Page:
Thursday, September 8, 2011

Blog Banter 28: "The Future of EVE Online, CCP and the CSM"

Recent events with the CSM Emergency Summit minutes (or lack thereof) and the subsequent dissenting CSM voices on EVE Radio, assorted blogs and various other gaming media have brought the relationship between CCP and the CSM (and therefore the players) to the fore once again.

Tweetfleet conversations later discussing the situation led to calls for a Blog Banter to facilitate a broader dialogue across the blogging community. As a result, the following questions have been asked:

"In recent months, the relationship between CCP and it's customers has been the subject of some controversy. The player-elected Council of Stellar Management has played a key role in these events, but not for the first time they are finding CCP difficult to deal with. What effect will CCP's recent strategies have on the future of EVE Online and it's player-base? What part can and should the CSM play in shaping that future? How best can EVE Online's continued health and growth be assured?"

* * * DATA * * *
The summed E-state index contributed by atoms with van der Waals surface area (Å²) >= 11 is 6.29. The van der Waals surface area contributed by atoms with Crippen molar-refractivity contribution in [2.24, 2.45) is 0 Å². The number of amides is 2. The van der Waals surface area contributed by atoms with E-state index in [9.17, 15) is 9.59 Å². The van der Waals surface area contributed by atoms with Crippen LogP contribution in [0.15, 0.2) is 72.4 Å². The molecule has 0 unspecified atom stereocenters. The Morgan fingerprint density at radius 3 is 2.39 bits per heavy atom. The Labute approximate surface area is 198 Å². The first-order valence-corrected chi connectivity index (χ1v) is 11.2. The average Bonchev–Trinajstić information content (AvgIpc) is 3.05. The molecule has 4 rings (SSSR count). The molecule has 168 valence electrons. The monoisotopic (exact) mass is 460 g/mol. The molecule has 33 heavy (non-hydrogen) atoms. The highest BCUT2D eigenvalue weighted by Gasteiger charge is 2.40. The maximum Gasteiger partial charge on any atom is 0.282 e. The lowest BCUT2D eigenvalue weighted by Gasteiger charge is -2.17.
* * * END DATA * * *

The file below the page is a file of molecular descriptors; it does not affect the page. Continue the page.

OMG! EVE IS DYING! (again?)

Well, we've all heard it. In the almost 4 years I've been playing EVE, I've heard it a lot. EVE is dying. Usually when CCP comes out with an expansion that doesn't meet the wishes of a specific group of players. But then, we all watched the logins increase, from 20k, to 30k, to 40k, and more. And then there was Incarna. I'll admit I log in less since Incarna. In fact, I have two accounts due for renewal in the next 2-3 weeks that I disabled auto-renew on when Incarna came out. And I'm not sure I'll renew them. I've rambled about the expansions before, but looking seriously at each of the semi-annual expansions, Incarna is the first one that is absolutely nothing about spaceships. CCP claims it needs to move towards 3D character interaction (walking in stations) to move forward, but that motion is slower than maple sap in mid-December. Incarna was "released" in June 2011, with one small room and no interaction. Today (September 2011) it's still just one small room and no interaction. This room is supposed to be your quarters, but really it's only accurate if you live in a Minmatar station. So there are 3 more small rooms that haven't come out of CCP yet before we even start talking about actual interaction. And this was considered an expansion of EVE Online. So where did it all go wrong? How about missing the point completely. Here's a quote from the EVE Online website:

What is EVE Online?